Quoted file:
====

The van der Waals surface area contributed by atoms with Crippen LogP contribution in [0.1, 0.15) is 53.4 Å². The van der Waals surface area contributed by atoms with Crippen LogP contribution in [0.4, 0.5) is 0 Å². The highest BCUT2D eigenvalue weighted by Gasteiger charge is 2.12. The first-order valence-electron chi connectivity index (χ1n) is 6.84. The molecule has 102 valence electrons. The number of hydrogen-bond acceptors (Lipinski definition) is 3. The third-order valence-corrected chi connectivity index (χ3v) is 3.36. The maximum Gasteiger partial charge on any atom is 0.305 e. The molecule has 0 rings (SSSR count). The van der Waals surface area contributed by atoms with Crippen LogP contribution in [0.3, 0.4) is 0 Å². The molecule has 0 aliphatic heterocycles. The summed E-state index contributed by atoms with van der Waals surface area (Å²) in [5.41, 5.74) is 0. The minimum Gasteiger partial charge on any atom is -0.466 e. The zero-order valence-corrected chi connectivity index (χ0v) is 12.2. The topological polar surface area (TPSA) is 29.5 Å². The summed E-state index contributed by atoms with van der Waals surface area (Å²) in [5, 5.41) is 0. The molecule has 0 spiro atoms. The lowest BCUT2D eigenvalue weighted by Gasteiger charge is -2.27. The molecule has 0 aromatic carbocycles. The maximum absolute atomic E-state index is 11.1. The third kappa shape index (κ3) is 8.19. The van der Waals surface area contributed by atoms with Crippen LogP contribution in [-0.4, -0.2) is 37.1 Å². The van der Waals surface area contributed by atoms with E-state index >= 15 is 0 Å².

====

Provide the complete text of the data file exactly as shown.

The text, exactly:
The van der Waals surface area contributed by atoms with Crippen LogP contribution in [0.1, 0.15) is 53.4 Å². The van der Waals surface area contributed by atoms with Crippen LogP contribution in [0.4, 0.5) is 0 Å². The highest BCUT2D eigenvalue weighted by Gasteiger charge is 2.12. The first-order valence-electron chi connectivity index (χ1n) is 6.84. The molecule has 102 valence electrons. The number of hydrogen-bond acceptors (Lipinski definition) is 3. The third-order valence-corrected chi connectivity index (χ3v) is 3.36. The maximum Gasteiger partial charge on any atom is 0.305 e. The molecule has 0 rings (SSSR count). The van der Waals surface area contributed by atoms with Crippen LogP contribution in [0.3, 0.4) is 0 Å². The molecule has 0 aliphatic heterocycles. The summed E-state index contributed by atoms with van der Waals surface area (Å²) in [5.41, 5.74) is 0. The minimum Gasteiger partial charge on any atom is -0.466 e. The zero-order valence-corrected chi connectivity index (χ0v) is 12.2. The topological polar surface area (TPSA) is 29.5 Å². The summed E-state index contributed by atoms with van der Waals surface area (Å²) in [5, 5.41) is 0. The molecule has 0 spiro atoms. The lowest BCUT2D eigenvalue weighted by Gasteiger charge is -2.27. The molecule has 0 aromatic carbocycles. The maximum absolute atomic E-state index is 11.1. The third kappa shape index (κ3) is 8.19. The van der Waals surface area contributed by atoms with Crippen LogP contribution in [-0.4, -0.2) is 37.1 Å². The van der Waals surface area contributed by atoms with E-state index >= 15 is 0 Å².